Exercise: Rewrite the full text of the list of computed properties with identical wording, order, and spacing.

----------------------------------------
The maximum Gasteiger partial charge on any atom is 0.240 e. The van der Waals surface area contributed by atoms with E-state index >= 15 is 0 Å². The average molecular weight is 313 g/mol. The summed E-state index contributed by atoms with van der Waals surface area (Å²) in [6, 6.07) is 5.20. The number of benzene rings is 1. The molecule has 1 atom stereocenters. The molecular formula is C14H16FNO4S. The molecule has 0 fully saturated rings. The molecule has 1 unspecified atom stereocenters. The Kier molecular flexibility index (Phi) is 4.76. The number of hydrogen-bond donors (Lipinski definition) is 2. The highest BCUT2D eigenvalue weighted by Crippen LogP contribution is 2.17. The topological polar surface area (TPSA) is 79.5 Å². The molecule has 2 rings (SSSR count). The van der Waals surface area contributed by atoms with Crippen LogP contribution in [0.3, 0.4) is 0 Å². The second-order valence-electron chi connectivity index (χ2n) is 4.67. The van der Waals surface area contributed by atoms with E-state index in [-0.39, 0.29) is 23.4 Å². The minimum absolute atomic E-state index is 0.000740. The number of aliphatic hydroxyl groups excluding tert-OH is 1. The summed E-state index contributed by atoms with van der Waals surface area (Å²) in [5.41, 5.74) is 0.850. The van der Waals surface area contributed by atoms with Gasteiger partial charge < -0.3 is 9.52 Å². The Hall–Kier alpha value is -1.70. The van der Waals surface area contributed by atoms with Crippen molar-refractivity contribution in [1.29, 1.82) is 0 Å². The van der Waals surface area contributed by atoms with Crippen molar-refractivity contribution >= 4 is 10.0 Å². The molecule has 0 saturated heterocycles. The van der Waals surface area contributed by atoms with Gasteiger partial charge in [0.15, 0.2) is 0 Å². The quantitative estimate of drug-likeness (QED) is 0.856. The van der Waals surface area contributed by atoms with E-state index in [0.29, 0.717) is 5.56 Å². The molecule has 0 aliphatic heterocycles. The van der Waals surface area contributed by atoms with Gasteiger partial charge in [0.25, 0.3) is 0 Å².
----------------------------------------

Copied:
The maximum Gasteiger partial charge on any atom is 0.240 e. The van der Waals surface area contributed by atoms with E-state index >= 15 is 0 Å². The average molecular weight is 313 g/mol. The summed E-state index contributed by atoms with van der Waals surface area (Å²) in [6, 6.07) is 5.20. The number of benzene rings is 1. The molecule has 1 atom stereocenters. The molecular formula is C14H16FNO4S. The molecule has 0 fully saturated rings. The molecule has 1 unspecified atom stereocenters. The Kier molecular flexibility index (Phi) is 4.76. The number of hydrogen-bond donors (Lipinski definition) is 2. The highest BCUT2D eigenvalue weighted by Crippen LogP contribution is 2.17. The topological polar surface area (TPSA) is 79.5 Å². The molecule has 2 rings (SSSR count). The van der Waals surface area contributed by atoms with Crippen LogP contribution in [0.3, 0.4) is 0 Å². The second-order valence-electron chi connectivity index (χ2n) is 4.67. The van der Waals surface area contributed by atoms with E-state index in [-0.39, 0.29) is 23.4 Å². The minimum absolute atomic E-state index is 0.000740. The number of aliphatic hydroxyl groups excluding tert-OH is 1. The summed E-state index contributed by atoms with van der Waals surface area (Å²) in [5.41, 5.74) is 0.850. The van der Waals surface area contributed by atoms with Gasteiger partial charge < -0.3 is 9.52 Å². The Hall–Kier alpha value is -1.70. The van der Waals surface area contributed by atoms with Crippen molar-refractivity contribution in [1.29, 1.82) is 0 Å². The van der Waals surface area contributed by atoms with Crippen molar-refractivity contribution >= 4 is 10.0 Å². The molecule has 0 saturated heterocycles. The van der Waals surface area contributed by atoms with Gasteiger partial charge in [0.15, 0.2) is 0 Å². The quantitative estimate of drug-likeness (QED) is 0.856. The van der Waals surface area contributed by atoms with E-state index in [0.29, 0.717) is 5.56 Å². The molecule has 0 aliphatic heterocycles. The van der Waals surface area contributed by atoms with Gasteiger partial charge in [0.25, 0.3) is 0 Å².